The Broadsheet: October 19th

October 19, 2016, 11:36 AM UTC

Good morning, Broadsheet readers! The Most Powerful Women Summit is in full swing and we have highlights from IBM CEO Ginni Rometty, Priscilla Chan, DDB North America CEO Wendy Clark, and Universal Pictures Chairman Donna Langley. Plus: Barbra Streisand talks about an issue that’s close to her heart. Have a fabulous Wednesday.


 Last but definitely not least. The 2016 Most Powerful Women Summit is going out with a bang. On the agenda on the final day: Google and Alphabet CFO Ruth Porat, Brandeis University professor Anita Hill (interviewed by Chelsea Handler) and our closer, Ivanka Trump.The Broadsheet—and its fabulous readers—also will get a shoutout, as I'll be chatting with Fortune's Jennifer Reingold at 10:40 am Pacific. You can watch it all on our livestream, starting at 8:40 am PT. Fortune


 Valuing Big Blue. IBM CEO Ginni Rometty, speaking after her tech giant reported its 18th straight quarter of declining revenue, argued that while "some companies are high-growth," IBM is "high-value." Read more

 Chan chat. Priscilla Chan, co-founder of the Chan Zuckerberg Initiative (and Facebook CEO Mark Zuckerberg’s wife) has been a teacher, a doctor, and now a philanthropist. Speaking on stage with Facebook COO Sheryl Sandberg, Chan offered some insight into how she works with Zuckerberg on their initiative, saying, "we challenge each other to think more deeply about the questions we’re faced with." Read more

 Challenging a deal. Ellen Kullman, the former CEO of DuPont, hinted that she thinks the company's $60 billion deal to merge with rival Dow Chemical is a mistake. It was Kullman’s first public appearance since abruptly leaving the chemical giant a little over a year ago.  Read more

 Profit patienceYouTube has one billion monthly users—almost one-third of all people on the Internet—and millions of hours of video are watched every day on the video platform. But YouTube CEO Susan Wojcicki says the Google-owned video site is still in the investment stage.  Read more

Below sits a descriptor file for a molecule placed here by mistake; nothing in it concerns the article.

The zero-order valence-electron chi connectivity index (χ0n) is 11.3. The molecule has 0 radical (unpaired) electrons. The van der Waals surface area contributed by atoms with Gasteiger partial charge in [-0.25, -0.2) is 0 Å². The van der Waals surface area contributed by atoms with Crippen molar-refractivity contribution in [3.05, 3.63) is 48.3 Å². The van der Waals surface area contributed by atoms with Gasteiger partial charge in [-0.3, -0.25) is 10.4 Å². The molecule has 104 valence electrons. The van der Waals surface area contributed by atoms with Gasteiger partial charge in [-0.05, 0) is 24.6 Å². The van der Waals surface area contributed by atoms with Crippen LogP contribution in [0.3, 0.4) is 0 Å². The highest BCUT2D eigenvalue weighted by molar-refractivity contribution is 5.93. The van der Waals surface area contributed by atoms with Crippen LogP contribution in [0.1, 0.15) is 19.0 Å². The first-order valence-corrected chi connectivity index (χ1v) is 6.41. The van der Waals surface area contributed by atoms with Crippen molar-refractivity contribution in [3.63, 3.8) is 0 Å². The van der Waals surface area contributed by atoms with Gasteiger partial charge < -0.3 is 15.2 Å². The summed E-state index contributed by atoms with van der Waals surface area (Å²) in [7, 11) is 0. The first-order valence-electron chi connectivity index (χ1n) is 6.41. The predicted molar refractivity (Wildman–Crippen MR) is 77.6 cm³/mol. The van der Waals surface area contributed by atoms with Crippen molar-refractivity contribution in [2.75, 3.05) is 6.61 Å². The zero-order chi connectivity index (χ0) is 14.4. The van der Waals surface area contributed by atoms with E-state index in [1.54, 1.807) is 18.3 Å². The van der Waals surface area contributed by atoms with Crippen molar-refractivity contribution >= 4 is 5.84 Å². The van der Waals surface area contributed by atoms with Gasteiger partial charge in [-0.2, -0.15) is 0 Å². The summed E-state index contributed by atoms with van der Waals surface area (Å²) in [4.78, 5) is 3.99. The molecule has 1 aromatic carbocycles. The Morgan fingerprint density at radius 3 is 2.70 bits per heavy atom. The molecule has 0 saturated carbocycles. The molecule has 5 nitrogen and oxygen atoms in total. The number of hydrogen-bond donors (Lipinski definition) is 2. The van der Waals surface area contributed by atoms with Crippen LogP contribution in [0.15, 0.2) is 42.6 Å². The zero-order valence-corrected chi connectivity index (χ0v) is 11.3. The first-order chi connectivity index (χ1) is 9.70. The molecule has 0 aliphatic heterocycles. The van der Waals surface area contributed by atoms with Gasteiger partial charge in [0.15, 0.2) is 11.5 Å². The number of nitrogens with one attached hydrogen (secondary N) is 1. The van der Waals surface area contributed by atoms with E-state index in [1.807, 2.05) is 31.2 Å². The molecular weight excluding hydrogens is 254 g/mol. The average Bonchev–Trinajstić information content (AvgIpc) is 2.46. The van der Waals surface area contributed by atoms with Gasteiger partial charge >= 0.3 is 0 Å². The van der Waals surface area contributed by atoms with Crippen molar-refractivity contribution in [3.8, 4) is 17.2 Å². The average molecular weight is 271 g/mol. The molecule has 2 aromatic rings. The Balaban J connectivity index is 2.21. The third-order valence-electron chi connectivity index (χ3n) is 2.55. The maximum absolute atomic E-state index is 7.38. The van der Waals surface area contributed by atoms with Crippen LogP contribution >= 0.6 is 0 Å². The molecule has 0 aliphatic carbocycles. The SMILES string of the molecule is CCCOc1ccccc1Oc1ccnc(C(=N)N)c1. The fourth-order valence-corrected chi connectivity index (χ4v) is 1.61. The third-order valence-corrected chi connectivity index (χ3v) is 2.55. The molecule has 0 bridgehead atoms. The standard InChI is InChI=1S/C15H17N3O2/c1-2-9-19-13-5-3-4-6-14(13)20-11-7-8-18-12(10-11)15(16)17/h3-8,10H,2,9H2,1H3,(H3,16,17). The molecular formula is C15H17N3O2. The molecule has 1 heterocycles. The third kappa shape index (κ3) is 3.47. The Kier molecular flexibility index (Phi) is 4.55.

An issue close to her heart. Barbra Streisand used her iconic voice in a somewhat unexpected way: to bring attention to women’s heart health.  Read more

 Breaking down Brexit. J. Walter Thompson CEO Tamara Ingram shared her strong opinions on what the U.K. could have done to prevent Brexit. Read more

 The price of branding. DDB North America CEO Wendy Clark talked about showing up in last week’s WikiLeaks dump because of work she did on Hillary Clinton's branding.  Read more

 Building bridges in China. Universal Pictures Chairman Donna Langley talked about how China’s role in the entertainment industry is getting bigger, and why Universal isn’t ignoring it.  Read more

 A draft for all. For U.S. Air Force Secretary Deborah James, there should be no limit to equality in the armed forces, even when it comes to the draft. Read more


 Making the list. The latest batch of hacked emails released by WikiLeaks reveals that GM CEO Mary Barra, No. 1 on Fortune's Most Powerful Women list, Xerox CEO Ursula Burns, and Melinda Gates were among the business leaders considered for Hillary Clinton's vice presidential pick.  Fortune

Users keep the faith. After Marissa Mayer's Yahoo acknowledged a catastrophic hacking of its users’ information in September, many asked if its pending acquisition by phone giant Verizon would crumble. For those hoping the merger survives, Yahoo’s earnings report on Tuesday brought a potential sign of hope: Yahoo says its user numbers are holding steady. Fortune

Ladies of LinkedIn. Increasing ethnic diversity remains a challenge for LinkedIn, according to the company’s latest annual workplace diversity report, released Tuesday. However, women are better represented at the company than in most of the tech industry.  Fortune

 A gaping gap. The gender pay gap for partners at large U.S. law firms is a massive 44%. The reason? It may be that men bring in more clients than women, though female partners appear to be catching up. Quartz

 Doctors in the house. Following the disturbing episode in which Tamika Cross, a black doctor, was obstructed by a Delta flight attendant from helping a passenger because of concerns that she wasn't actually a physician, her peers took to Twitter with the hashtag #WhatADoctorLooksLike.  Elle

MOVERS AND SHAKERS: Carolyn Feinstein, formerly VP of marketing at Pure Storage, has been named chief marketing officer for Dropbox. Starbucks has named Belinda Wong its first-ever CEO for China.


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Tonight's debate prep  Wall Street Journal

Maureen Fan's virtual reality company Baobab Studios raises $25m  Tech Crunch

Six sources corroborate former People writer's story about Trump  People

Hearing from survivors of the 2015 Planned Parenthood shooting  Cosmopolitan

Martina Navratilova says athletes should speak out on social issues  New York Times

Jackie Kennedy's wedding dress designer finally gets recognition  New York Post


It was once thought to be a man’s disease, but it’s become a woman’s epidemic now.
Barbra Streisand at the Fortune Most Powerful Women Summit, talking about heart disease and why she co-founded the Women’s Heart Alliance